NHS staff are finally set to get a pay rise, marking the end of a seven-year wage cap. Unions representing more than a million NHS workers are to recommend acceptance of a pay offer. The offer is of between 6.5% and 29% over the next three years.
This comes after months of talks between the government and leaders of 14 trade unions representing nurses, midwives, ambulance drivers, porters and other non-medical staff.
It was previously feared more NHS workers would be forced to give up a day’s holiday in return for the salary increase. However, the government has now scrapped that plan. Ministers were insisting on an extra day’s work a year as a precondition of the deal.
Workers will have to be consulted but it is expected they will receive higher pay from July, backdated to April. It breaks a wage cap that has existed since 2010.
The deal covers NHS workers in England at a cost of around £4 billion. This will be new money from the Government rather than coming from existing budgets. Money is expected to be made available for similar pay rises in Wales, Scotland and Northern Ireland.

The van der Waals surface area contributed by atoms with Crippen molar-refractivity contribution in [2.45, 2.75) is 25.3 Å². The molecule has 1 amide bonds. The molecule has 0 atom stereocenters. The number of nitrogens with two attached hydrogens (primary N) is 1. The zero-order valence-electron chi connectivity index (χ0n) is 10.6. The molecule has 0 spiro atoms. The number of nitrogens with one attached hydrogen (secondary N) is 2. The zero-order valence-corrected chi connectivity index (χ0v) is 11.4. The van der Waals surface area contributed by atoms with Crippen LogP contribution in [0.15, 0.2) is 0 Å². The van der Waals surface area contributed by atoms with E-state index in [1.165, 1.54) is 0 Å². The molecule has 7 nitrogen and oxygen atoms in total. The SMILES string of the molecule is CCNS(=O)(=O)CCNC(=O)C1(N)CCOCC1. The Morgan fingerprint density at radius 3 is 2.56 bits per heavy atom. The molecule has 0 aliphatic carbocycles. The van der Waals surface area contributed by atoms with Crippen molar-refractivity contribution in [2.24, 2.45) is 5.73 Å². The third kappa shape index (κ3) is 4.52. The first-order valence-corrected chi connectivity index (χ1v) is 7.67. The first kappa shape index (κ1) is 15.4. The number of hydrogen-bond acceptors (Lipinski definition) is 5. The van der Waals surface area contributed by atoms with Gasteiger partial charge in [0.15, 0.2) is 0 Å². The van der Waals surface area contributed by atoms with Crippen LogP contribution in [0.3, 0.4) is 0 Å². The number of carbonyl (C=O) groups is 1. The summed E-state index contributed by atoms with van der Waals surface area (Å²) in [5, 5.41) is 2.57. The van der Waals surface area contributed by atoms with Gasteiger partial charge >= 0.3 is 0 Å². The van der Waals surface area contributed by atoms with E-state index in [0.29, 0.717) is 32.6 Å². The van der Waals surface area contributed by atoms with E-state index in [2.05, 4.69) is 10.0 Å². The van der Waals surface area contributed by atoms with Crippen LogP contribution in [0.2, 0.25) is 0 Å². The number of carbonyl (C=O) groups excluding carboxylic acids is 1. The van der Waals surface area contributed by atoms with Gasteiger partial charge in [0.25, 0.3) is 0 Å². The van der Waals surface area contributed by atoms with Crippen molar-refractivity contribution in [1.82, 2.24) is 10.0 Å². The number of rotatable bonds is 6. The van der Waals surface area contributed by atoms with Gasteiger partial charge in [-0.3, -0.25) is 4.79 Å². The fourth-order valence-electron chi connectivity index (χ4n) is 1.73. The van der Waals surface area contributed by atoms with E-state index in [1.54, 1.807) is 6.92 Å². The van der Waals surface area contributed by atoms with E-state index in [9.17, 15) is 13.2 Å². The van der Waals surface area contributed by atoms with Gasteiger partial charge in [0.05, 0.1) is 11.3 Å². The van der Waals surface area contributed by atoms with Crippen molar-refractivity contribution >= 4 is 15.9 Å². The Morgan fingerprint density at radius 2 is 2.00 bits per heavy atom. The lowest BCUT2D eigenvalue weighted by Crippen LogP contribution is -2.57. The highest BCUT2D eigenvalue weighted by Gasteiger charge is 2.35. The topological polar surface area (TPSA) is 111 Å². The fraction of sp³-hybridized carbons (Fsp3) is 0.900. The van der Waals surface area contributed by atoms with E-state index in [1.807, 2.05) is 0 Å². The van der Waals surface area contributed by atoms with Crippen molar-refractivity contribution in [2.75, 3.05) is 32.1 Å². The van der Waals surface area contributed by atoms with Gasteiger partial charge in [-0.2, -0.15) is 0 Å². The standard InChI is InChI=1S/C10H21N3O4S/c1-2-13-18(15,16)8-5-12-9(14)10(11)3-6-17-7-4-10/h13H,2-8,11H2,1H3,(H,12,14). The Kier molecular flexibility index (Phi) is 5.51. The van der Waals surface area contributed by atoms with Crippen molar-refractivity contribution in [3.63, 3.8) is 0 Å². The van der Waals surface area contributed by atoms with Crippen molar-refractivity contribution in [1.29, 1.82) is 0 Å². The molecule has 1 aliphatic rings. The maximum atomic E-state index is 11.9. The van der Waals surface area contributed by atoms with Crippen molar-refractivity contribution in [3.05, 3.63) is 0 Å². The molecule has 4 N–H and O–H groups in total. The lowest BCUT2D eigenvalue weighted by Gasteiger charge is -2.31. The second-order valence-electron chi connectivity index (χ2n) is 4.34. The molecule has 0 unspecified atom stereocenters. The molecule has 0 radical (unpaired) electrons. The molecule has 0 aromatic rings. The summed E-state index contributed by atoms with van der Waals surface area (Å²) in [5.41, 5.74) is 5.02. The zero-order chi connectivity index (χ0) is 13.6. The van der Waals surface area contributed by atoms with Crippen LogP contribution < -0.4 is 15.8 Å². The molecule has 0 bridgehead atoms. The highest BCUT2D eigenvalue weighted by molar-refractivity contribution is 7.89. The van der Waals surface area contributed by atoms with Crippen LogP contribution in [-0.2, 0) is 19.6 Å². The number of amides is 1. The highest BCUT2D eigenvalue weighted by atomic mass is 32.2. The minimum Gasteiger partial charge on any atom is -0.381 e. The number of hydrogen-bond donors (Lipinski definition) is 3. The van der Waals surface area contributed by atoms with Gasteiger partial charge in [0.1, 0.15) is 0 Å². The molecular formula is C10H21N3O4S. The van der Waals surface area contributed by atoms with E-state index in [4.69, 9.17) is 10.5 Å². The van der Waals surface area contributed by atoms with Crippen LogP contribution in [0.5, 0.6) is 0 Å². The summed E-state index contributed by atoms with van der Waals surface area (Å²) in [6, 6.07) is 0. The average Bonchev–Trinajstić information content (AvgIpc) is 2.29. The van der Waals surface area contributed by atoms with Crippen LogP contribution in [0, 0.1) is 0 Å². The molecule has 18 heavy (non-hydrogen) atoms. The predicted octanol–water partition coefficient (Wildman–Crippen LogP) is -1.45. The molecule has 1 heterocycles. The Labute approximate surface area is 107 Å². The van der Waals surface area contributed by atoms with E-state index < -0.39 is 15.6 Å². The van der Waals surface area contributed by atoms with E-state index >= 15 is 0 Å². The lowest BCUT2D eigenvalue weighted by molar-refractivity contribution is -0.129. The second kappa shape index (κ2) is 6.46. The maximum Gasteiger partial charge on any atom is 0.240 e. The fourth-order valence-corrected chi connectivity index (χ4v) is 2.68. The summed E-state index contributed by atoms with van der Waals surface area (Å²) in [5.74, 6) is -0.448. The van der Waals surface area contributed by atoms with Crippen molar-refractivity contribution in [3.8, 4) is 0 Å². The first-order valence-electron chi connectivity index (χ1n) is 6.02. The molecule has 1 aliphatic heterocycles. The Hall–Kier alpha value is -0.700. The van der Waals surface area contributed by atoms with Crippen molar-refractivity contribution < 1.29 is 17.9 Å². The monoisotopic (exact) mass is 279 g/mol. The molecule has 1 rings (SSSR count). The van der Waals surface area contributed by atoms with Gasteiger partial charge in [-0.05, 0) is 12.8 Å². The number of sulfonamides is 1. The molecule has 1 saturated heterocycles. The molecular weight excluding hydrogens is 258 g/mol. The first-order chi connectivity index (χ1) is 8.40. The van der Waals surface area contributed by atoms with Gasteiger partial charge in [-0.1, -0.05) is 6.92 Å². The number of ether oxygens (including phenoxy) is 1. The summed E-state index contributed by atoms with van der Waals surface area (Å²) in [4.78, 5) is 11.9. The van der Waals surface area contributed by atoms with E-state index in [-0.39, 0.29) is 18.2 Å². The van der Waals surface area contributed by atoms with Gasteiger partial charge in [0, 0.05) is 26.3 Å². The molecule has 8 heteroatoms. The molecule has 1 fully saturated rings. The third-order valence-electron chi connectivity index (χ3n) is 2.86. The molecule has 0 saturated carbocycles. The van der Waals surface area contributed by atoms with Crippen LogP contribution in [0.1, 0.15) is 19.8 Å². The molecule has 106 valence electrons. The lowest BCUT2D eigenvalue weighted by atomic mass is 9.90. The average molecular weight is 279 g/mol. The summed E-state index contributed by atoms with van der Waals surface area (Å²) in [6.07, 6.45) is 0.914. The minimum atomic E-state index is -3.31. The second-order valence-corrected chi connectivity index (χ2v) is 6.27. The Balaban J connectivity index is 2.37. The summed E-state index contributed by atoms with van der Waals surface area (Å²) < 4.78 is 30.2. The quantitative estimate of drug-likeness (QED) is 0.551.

The deal will be structured to give higher rises to the lowest paid. Pay bands will be changed so that workers can move more quickly through their pay grade.
The Government’s controversial public sector pay cap previously limited NHS workers to an annual increase of no more than 1%. The cap has affected other public-sector workers including local government staff.
‘There is no magic money tree’ – Theresa May
In last year’s election campaign, Theresa May campaigned amid threats of the first-ever strike by NHS nurses angry at seeing their income fall in real terms. She told an NHS nurse ‘there is no magic money tree’ when challenged over the pay cap during an episode of Question Time.
The government first announced it would lift the public sector 1% pay cap in September for police and prison officers. It then followed that with a promise in the Budget that NHS pay would be looked at, lifting the 1% cap a yearly early.
The NHS has been under pressure to retain staff, after it was revealed that one in 10 nurses were leaving the public sector in England every year. The Royal College of Nursing claims average nurse pay has fallen by more than 14% in real terms since 2010.
Statistics obtained by the BBC from NHS Digital showed 33,000 nurses walked away in 2017, piling pressure on understaffed hospitals and community services.